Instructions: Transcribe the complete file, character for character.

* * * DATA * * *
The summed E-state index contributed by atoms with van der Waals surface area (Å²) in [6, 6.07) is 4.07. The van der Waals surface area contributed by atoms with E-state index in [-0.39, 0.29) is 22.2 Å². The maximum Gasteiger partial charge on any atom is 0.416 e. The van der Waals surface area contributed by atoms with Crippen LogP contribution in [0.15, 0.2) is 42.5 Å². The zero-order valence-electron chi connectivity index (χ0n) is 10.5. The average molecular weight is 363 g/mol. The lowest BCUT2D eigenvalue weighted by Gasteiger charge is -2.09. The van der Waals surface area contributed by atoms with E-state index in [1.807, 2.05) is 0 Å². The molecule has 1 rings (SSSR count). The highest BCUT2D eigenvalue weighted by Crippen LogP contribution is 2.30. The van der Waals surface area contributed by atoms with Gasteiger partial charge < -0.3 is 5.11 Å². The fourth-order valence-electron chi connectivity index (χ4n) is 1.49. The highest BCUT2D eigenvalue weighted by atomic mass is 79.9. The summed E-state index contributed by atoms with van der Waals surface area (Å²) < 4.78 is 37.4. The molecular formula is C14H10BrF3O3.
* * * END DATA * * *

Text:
The summed E-state index contributed by atoms with van der Waals surface area (Å²) in [6, 6.07) is 4.07. The van der Waals surface area contributed by atoms with E-state index in [-0.39, 0.29) is 22.2 Å². The maximum Gasteiger partial charge on any atom is 0.416 e. The van der Waals surface area contributed by atoms with Crippen LogP contribution in [0.15, 0.2) is 42.5 Å². The zero-order valence-electron chi connectivity index (χ0n) is 10.5. The average molecular weight is 363 g/mol. The lowest BCUT2D eigenvalue weighted by Gasteiger charge is -2.09. The van der Waals surface area contributed by atoms with E-state index in [1.807, 2.05) is 0 Å². The molecule has 1 rings (SSSR count). The highest BCUT2D eigenvalue weighted by Crippen LogP contribution is 2.30. The van der Waals surface area contributed by atoms with Gasteiger partial charge < -0.3 is 5.11 Å². The fourth-order valence-electron chi connectivity index (χ4n) is 1.49. The highest BCUT2D eigenvalue weighted by atomic mass is 79.9. The summed E-state index contributed by atoms with van der Waals surface area (Å²) < 4.78 is 37.4. The molecular formula is C14H10BrF3O3.